Dr. Manfred Gerstenfeld
Recently, about 20 Jews created a Jewish section in Germany’s right-wing populist and anti-Islam AfD party, prompting a dramatic reaction among the German Jewish community. Seventeen Jewish organizations came out against the Jewish AfD group. Yet the greatest threat to the Jewish community’s future in the country resides not with AfD but with the mainstream parties, the CDU and the SPD. Their joint governments have let in millions of immigrants, many of whom are anti-Semitic Muslims.
Jews fulfill many functions and roles in European societies. For many centuries they served as scapegoats for majority populations, and anti-Semitism has long been an integral part of European culture. The Jews’ symbolic role as quintessential stranger has declined since the massive influx of Arabs and Africans into Europe, as has their characterization as somehow “exotic.”
Jews are often early indicators of societal problems. Regular verbal and physical attacks on Jews by Muslims have drawn attention to several of the many problems brought into Europe by significant segments of these immigrant groups. In the wake of the Holocaust, new roles have emerged. These include the Jew as the typical victim and Jews as the benchmark of society’s morality on some issues.
The murder of Jews by a Muslim in a Paris supermarket in January 2015 made more French Jews reflect on the idea of leaving their country. Manuel Valls, who was PM of France at the time, said: “France will not be France without the Jews.” The underlying message was clear: If Jews increasingly leave France because they feel threatened, a factor legitimizing French democracy would begin to disappear.
President Emmanuel Macron has also said that the experiences of French Jews can be indicators of the country’s overall wellbeing. At the annual dinner of the CRIF, the French Jewish umbrella organization, in March 2018, he said that anti-Semitism is the “opposite of the republic” and the “dishonor of France.”
The legitimizing role Jews have been assigned with regard to societal issues is most prominent in Germany. Since the 1990s, German governments have allowed Jews from Russia to immigrate into the country even though those immigrants had no historical connection with it. That influx numbered around 200,000, which made them by far the largest group in terms of origin in German Jewry.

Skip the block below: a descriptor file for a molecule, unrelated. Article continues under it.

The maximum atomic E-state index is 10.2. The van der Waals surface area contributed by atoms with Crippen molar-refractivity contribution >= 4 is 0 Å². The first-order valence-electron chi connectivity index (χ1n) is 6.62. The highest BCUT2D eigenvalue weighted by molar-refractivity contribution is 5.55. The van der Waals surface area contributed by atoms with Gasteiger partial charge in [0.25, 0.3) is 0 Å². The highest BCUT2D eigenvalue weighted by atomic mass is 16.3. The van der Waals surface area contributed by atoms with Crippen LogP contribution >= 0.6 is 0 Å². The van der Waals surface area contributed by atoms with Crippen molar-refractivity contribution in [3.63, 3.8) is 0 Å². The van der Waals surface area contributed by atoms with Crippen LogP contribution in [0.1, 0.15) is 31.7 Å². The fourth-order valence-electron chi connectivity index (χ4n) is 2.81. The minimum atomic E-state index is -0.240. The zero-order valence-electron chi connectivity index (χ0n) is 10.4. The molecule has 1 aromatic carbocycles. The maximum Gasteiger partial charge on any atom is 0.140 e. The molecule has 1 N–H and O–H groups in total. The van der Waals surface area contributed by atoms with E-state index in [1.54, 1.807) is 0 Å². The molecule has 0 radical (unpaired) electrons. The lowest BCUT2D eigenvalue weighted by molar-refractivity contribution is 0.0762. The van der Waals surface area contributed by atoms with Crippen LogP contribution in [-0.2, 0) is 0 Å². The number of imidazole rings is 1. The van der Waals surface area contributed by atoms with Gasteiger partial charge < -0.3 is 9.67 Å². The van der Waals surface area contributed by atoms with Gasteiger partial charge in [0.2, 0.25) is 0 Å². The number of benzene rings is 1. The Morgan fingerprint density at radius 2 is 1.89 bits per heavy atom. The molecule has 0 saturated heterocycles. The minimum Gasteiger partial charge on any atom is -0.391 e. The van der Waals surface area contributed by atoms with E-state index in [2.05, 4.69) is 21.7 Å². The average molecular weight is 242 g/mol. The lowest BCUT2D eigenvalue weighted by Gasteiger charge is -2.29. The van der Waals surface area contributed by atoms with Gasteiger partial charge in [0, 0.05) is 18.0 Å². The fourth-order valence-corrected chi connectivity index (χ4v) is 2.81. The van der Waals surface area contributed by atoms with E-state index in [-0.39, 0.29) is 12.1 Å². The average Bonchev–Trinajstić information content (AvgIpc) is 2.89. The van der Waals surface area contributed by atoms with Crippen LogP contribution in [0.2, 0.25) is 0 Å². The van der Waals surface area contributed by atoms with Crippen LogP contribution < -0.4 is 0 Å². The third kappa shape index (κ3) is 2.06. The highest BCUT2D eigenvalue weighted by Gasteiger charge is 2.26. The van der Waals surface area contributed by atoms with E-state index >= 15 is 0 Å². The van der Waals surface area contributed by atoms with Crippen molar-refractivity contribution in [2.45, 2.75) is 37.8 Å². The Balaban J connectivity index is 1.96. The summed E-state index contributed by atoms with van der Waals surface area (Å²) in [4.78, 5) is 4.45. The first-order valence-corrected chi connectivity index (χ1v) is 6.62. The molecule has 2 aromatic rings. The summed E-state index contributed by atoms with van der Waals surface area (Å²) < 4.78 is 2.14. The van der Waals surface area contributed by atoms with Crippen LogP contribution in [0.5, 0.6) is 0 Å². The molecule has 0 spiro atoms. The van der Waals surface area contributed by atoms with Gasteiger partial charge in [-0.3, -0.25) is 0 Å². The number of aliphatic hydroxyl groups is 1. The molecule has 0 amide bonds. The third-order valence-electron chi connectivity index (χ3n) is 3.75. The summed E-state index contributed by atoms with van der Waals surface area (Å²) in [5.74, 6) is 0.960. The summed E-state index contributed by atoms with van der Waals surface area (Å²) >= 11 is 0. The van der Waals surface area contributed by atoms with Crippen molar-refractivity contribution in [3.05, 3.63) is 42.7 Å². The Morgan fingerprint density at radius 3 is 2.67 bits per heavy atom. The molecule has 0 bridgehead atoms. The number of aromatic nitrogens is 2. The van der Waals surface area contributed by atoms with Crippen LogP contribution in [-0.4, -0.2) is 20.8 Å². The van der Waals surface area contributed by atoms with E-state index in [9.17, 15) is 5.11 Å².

The symbolism of Jews living in Germany is palpable. If Jews are increasingly present in the country despite its horrendous past under the Nazi regime, one can infer that Germany has become a “normal” democracy. This has led to occasional proud declarations that Germany is the only European country with a growing Jewish population. In recent years, Germany’s organized Jewry has been shrinking; it now numbers fewer than 100,000.
Nowadays, on average, four anti-Semitic incidents are reported per day in “normal” Germany. There are strong indications that the real figure is substantially higher. Official statistics falsely attribute almost all attacks to right-wing perpetrators, a fallacy that was exposed by the country’s Anti-Semitism Commissioner, Felix Klein. He said physical attacks against Jews by Muslims are far more numerous than what is recorded. Still, distorted statistics continue to be published.
A rather insignificant recent event seemed to perturb the supposed “normalcy” of Jewish existence in Germany. About 20 Jews created a Jewish section in the right-wing populist and anti-Islam AfD party. None of these people held positions in major Jewish organizations, but the German Jewish community was nevertheless aghast. Seventeen Jewish organizations came out against the Jewish AfD group. That is tantamount to almost one Jewish organization for each of its members. The umbrella organization, the Central Council of Jews in Germany, called the AfD “racist and anti-Semitic.” That may be true for some of its leaders, but not for all of them, and certainly not for a sizable proportion of its voters.